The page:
How to Choose a Guitar Pick
A guide to pick materials, shape and thickness.
By Nick Stoubis
There are a couple famous guitarists who use money for their picks. For example, Billy Gibbons (ZZ Top) uses a Mexican peso and Brian May (Queen) uses a British coin.
A pick is usually one of the most important inexpensive accessories to select, often costing a little more 25¢. A trip to a music store reveals just how many choices there are for guitar picks. In fact, it is quite astounding. So how do you pick your pick?
There are a lot of materials used in making pick, but the most common are:
- Celluloid: Is a plastic which is probably the most common material used for picks.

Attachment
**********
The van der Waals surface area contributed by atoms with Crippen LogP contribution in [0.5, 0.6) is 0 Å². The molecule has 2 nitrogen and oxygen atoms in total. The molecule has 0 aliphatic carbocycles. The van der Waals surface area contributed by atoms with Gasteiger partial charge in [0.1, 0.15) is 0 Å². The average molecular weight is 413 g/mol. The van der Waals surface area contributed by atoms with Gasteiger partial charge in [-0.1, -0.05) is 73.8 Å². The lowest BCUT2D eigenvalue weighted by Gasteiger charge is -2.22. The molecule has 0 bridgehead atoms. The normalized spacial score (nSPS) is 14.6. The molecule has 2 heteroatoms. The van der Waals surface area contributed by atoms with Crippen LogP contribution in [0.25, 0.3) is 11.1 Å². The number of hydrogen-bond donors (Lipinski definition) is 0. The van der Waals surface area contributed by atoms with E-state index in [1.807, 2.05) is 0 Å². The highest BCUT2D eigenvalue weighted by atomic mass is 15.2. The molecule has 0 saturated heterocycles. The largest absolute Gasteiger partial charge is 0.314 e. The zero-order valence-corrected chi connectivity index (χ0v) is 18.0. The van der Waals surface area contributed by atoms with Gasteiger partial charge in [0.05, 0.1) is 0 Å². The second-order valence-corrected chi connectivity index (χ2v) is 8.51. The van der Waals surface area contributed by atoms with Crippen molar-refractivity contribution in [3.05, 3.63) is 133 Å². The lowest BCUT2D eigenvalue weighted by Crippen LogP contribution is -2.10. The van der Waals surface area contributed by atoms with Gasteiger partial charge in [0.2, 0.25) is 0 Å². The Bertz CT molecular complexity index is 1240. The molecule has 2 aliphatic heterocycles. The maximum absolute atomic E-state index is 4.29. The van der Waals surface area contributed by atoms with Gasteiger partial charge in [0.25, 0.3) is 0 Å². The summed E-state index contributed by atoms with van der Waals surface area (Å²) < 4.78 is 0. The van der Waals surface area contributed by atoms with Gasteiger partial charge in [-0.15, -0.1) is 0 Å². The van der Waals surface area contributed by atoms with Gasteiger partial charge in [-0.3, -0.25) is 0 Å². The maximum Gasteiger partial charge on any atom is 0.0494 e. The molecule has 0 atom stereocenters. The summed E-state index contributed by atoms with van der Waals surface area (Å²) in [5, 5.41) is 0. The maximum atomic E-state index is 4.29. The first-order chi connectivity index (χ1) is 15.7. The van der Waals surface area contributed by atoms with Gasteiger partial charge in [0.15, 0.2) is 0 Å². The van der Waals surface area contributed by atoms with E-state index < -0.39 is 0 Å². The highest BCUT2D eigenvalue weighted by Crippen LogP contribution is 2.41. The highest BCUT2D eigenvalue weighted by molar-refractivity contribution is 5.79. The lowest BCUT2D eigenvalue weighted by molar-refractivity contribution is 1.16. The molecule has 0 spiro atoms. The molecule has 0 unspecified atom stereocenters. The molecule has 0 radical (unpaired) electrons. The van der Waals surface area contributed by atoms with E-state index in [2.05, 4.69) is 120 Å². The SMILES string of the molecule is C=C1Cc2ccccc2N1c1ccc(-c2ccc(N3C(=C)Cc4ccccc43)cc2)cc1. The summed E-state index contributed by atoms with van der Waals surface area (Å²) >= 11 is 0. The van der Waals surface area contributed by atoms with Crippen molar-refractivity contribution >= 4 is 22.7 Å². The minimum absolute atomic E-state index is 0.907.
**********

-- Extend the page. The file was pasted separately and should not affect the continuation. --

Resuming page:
- Delrin: Another plastic which has a slightly a dull finish which makes easier to grip.
- Nylon: This material can have raised lettering which provides additional grip.
You’ll find numerous shapes for picks, but dividing them into three categories helps:
- Small: Sometimes known as jazz picks, with slight variations. Some players like to use these for speed.
- Large: These are easier to hold onto. Occasionally each of the three corners are the same.
- Standard: Technically referred to as style 351, this is the shape you will find most often. If you don’t have a preference, you might just want to go with Goldilocks on this one, as it tends to be just right.
An analysis of popular players will show that there is great variety in the types of picks used. Pick throwing has always been a ritual rock stars partake in and if you’re lucky, maybe you will catch one that can be your weapon of choice. In the meantime, a starting point would be to try the medium standard sized picks made of celluloid (Fender Medium) and as you play more, experiment with others.